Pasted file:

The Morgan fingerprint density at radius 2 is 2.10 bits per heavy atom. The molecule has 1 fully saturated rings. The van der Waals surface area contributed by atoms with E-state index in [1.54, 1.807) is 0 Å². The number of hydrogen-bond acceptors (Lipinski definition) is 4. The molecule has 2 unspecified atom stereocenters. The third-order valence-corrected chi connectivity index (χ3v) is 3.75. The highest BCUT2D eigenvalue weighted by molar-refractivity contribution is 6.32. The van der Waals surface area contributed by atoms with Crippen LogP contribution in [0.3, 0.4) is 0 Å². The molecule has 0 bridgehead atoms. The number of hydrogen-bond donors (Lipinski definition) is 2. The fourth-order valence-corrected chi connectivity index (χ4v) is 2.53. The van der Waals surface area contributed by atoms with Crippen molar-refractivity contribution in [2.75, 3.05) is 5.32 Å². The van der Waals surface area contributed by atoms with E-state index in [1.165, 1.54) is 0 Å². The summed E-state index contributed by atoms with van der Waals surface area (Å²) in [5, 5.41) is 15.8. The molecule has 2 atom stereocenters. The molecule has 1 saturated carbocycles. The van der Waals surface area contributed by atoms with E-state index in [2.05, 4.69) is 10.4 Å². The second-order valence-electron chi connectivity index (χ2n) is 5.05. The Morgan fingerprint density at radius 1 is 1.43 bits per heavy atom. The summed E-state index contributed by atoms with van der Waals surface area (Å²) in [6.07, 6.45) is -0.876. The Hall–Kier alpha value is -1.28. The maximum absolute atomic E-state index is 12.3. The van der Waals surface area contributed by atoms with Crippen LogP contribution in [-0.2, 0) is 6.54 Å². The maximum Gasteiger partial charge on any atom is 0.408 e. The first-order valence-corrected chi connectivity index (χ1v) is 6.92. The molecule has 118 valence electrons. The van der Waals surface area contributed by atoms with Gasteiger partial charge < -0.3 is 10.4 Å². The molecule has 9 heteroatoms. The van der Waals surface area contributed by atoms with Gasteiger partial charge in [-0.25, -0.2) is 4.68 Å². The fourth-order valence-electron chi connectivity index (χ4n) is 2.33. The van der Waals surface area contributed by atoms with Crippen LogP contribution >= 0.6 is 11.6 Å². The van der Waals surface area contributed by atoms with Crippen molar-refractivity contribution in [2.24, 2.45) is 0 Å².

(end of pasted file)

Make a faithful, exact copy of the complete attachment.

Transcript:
The Morgan fingerprint density at radius 2 is 2.10 bits per heavy atom. The molecule has 1 fully saturated rings. The van der Waals surface area contributed by atoms with E-state index in [1.54, 1.807) is 0 Å². The number of hydrogen-bond acceptors (Lipinski definition) is 4. The molecule has 2 unspecified atom stereocenters. The third-order valence-corrected chi connectivity index (χ3v) is 3.75. The highest BCUT2D eigenvalue weighted by molar-refractivity contribution is 6.32. The van der Waals surface area contributed by atoms with Crippen LogP contribution in [0.3, 0.4) is 0 Å². The molecule has 0 bridgehead atoms. The number of hydrogen-bond donors (Lipinski definition) is 2. The fourth-order valence-corrected chi connectivity index (χ4v) is 2.53. The van der Waals surface area contributed by atoms with Crippen molar-refractivity contribution in [2.75, 3.05) is 5.32 Å². The van der Waals surface area contributed by atoms with E-state index in [1.165, 1.54) is 0 Å². The summed E-state index contributed by atoms with van der Waals surface area (Å²) in [5, 5.41) is 15.8. The molecule has 2 atom stereocenters. The molecule has 1 saturated carbocycles. The van der Waals surface area contributed by atoms with E-state index in [2.05, 4.69) is 10.4 Å². The second-order valence-electron chi connectivity index (χ2n) is 5.05. The Morgan fingerprint density at radius 1 is 1.43 bits per heavy atom. The summed E-state index contributed by atoms with van der Waals surface area (Å²) in [6.07, 6.45) is -0.876. The Hall–Kier alpha value is -1.28. The maximum absolute atomic E-state index is 12.3. The van der Waals surface area contributed by atoms with Crippen LogP contribution in [-0.2, 0) is 6.54 Å². The maximum Gasteiger partial charge on any atom is 0.408 e. The first-order valence-corrected chi connectivity index (χ1v) is 6.92. The molecule has 118 valence electrons. The van der Waals surface area contributed by atoms with Gasteiger partial charge < -0.3 is 10.4 Å². The molecule has 9 heteroatoms. The van der Waals surface area contributed by atoms with Gasteiger partial charge in [-0.25, -0.2) is 4.68 Å². The fourth-order valence-electron chi connectivity index (χ4n) is 2.33. The van der Waals surface area contributed by atoms with Crippen LogP contribution >= 0.6 is 11.6 Å². The van der Waals surface area contributed by atoms with Crippen molar-refractivity contribution in [2.24, 2.45) is 0 Å².